Giancarlos Llanos-Romero just graduated from Queensborough Community College and is aiming high for a technology career. He’s enrolling at Stony Brook University in the fall and then wants to work for NASA putting his mechanical engineering skills to work.
While at Queensborough Community College, which is part of the City University of New York and boasts a 16,000-student body, Llanos-Romero learned the basis for a mechanical engineering degree through the college’s STEM—science, technology, engineering and mathematics—program. It offers students an array of courses in a variety of fields such as biotechnology, engineering science and computer technology.
“As far back as I can remember, in my home country Columbia, I was always fascinated with the interconnectedness of mechanical systems and the different advancements in technology,”says Llanos-Romero, “Upon my arrival here, the CUNY system was the first university system that I encountered and I was just delighted with the different opportunities and curriculum they offered.”
In early May, Mayor de Blasio announced at the TechCrunch Disrupt Conference that the city would be allocating $29 million in this year’s budget, and $51 million next year, to bolster CUNY’s STEM programs.
“We need a broader approach that gets more and more people, especially young people, the skills that will give them opportunities of all kinds in this industry, and CUNY is the perfect tool for realizing that,” de Blasio said.
The commitment to CUNY is one component of de Blasio’s multi-pronged effort to reduce the city’s growing income inequality gap. He penned a piece for the Huffington Post during the 2013 mayoral race explaining how CUNY’s STEM program can play a vital role in helping graduates “fill all available local nursing jobs and a majority of skilled tech jobs.”
While de Blasio has described CUNY “as the engine that drives New York’s economy”, some observers say that CUNY isn’t living up to its full potential to connect students to work that provides real economic security. David Jason Fischer of the Center for an Urban Future, a New York City-based think tank, recently wrote an op-ed arguing that while CUNY is very good at providing economic advancement for hundreds of thousands of New Yorkers vis-à-vis its adult and continuing education programs, it has yet to emerge as a vehicle for providing workforce solutions on a larger scale.
“The reasons why CUNY has fallen short of its workforce potential range from how workforce programs are structured and funded, to the organization and culture of CUNY itself. Indeed, one challenge in assessing CUNY’s institutional progress toward effective workforce development is the premise that CUNY functions as a singular institution,” wrote Fischer. “Within the CUNY system, no central funding source exists to support workforce programs, nor does CUNY require its schools to report their employment or training outcomes.”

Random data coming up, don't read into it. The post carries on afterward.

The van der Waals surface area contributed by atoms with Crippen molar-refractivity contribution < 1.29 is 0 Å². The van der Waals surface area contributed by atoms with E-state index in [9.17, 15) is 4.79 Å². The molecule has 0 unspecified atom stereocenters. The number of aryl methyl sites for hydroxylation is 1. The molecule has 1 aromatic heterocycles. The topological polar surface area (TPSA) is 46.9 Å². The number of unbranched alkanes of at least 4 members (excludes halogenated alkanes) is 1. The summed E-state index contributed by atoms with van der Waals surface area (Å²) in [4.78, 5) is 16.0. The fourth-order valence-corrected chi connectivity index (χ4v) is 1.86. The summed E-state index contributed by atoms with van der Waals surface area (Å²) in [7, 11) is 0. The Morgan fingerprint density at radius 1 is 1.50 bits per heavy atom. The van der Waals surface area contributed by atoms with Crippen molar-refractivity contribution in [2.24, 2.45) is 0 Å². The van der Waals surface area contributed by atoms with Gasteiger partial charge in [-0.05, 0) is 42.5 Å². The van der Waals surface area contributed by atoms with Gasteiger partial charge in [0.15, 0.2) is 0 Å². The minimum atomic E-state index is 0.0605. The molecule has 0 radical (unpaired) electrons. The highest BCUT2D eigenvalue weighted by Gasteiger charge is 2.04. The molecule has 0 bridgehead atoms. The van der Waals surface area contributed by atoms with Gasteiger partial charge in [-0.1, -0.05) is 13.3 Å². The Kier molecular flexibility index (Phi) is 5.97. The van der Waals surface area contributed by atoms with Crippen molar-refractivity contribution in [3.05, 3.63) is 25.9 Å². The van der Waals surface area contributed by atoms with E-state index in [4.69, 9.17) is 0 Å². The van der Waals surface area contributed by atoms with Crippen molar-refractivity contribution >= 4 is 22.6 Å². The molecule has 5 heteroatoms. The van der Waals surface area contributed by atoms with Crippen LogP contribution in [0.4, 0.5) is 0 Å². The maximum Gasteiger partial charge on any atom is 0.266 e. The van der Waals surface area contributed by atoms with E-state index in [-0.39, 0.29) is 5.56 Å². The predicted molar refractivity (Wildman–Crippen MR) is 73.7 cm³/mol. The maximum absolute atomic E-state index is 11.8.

But recent developments, according to Fischer, bode well for CUNY strengthening its workforce development programs. One is a $20 million grant from the U.S. Department of Labor’s Trade Adjustment Assistance Community College and Career Training program that helped launch CUNY’s CareerPATH (Preparation for Adults Through Training and Higher Education).
CareerPATH, Fischer wrote, facilitated the kind of cross-campus collaboration CUNY needs. But, he added, still more coordination is needed. And the coordination among CUNY institutions would have to be accompanied with alignment between what CUNY teaches and what industry is looking for.
One of Giancarlos Llanos-Romero’s professors (the recent Queensborough graduate), Prof. Nick DiZinno, while standing in front of traditional metal lathe and milling machines in the college’s Technology Center, says the program works hard to stay abreast of evolving technological trends.
“We’re always looking at the industry to see what is the cutting edge. We are continually upgrading our lab equipment and our software. We make sure we’re communicating with our colleagues in the industry so that we know the skills our students need to learn,” he says. The machine shop, for instance, “will become an advanced manufacturing center where students will work on lathe and milling machines to build things the old fashioned way and then move onto to 3-D printing and computerized numerical control and other things that are the wave of the future,” DiZinno adds.
Students must also learn to adapt along with their chosen sector, he notes.”Students who graduate from Queensborough need to have a good work ethic, be a conscientious worker and be adaptable because technology is always changing. You can’t leave here and say, ‘My learning is done.’ You have to be able to learn throughout your entire career and adapt to new things.”
Llanos-Romero is confident that he’s got what it takes to get his dream job at NASA.
“Listen, I’ve already learned both traditional and modern manufacturing processes, and I also know how to work with 3D CAD Software that communicates with 3D printers thanks to the great courses here and professors like Professor DiZinno. I know I’ll be able to help develop fuel-efficient technologies, if not with NASA, then with another great employer when I enter the workforce,” Llanos-Romero says.